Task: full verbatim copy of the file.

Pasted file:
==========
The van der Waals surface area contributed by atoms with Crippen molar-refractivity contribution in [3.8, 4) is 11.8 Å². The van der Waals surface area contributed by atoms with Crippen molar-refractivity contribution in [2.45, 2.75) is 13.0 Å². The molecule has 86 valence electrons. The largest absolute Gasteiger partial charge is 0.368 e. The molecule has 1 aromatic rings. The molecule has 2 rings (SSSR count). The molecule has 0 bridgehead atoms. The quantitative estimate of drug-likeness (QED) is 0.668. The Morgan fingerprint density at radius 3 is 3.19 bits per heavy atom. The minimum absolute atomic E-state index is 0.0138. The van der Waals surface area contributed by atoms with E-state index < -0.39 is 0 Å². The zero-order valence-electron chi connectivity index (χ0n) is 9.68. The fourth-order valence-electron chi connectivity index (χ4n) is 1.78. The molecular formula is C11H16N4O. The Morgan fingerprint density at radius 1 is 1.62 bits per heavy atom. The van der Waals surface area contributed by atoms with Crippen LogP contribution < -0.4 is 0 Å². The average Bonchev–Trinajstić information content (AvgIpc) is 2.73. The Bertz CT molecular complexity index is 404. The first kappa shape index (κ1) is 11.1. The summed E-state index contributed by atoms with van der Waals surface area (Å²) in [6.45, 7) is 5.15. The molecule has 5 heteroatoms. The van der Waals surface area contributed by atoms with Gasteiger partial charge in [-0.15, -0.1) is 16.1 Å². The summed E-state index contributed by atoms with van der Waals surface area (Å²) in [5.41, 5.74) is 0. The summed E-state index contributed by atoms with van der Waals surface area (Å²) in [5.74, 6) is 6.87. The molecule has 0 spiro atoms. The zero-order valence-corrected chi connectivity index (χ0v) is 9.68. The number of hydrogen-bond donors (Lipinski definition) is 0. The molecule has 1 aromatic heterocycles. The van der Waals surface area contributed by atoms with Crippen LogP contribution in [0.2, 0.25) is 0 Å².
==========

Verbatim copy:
The van der Waals surface area contributed by atoms with Crippen molar-refractivity contribution in [3.8, 4) is 11.8 Å². The van der Waals surface area contributed by atoms with Crippen molar-refractivity contribution in [2.45, 2.75) is 13.0 Å². The molecule has 86 valence electrons. The largest absolute Gasteiger partial charge is 0.368 e. The molecule has 1 aromatic rings. The molecule has 2 rings (SSSR count). The molecule has 0 bridgehead atoms. The quantitative estimate of drug-likeness (QED) is 0.668. The Morgan fingerprint density at radius 3 is 3.19 bits per heavy atom. The minimum absolute atomic E-state index is 0.0138. The van der Waals surface area contributed by atoms with E-state index < -0.39 is 0 Å². The zero-order valence-electron chi connectivity index (χ0n) is 9.68. The fourth-order valence-electron chi connectivity index (χ4n) is 1.78. The molecular formula is C11H16N4O. The Morgan fingerprint density at radius 1 is 1.62 bits per heavy atom. The van der Waals surface area contributed by atoms with Crippen LogP contribution < -0.4 is 0 Å². The average Bonchev–Trinajstić information content (AvgIpc) is 2.73. The Bertz CT molecular complexity index is 404. The first kappa shape index (κ1) is 11.1. The summed E-state index contributed by atoms with van der Waals surface area (Å²) in [6.45, 7) is 5.15. The molecule has 5 heteroatoms. The van der Waals surface area contributed by atoms with Gasteiger partial charge in [-0.15, -0.1) is 16.1 Å². The summed E-state index contributed by atoms with van der Waals surface area (Å²) in [5.41, 5.74) is 0. The summed E-state index contributed by atoms with van der Waals surface area (Å²) in [5.74, 6) is 6.87. The molecule has 0 spiro atoms. The zero-order valence-corrected chi connectivity index (χ0v) is 9.68. The number of hydrogen-bond donors (Lipinski definition) is 0. The molecule has 1 aromatic heterocycles. The van der Waals surface area contributed by atoms with Crippen LogP contribution in [0.2, 0.25) is 0 Å².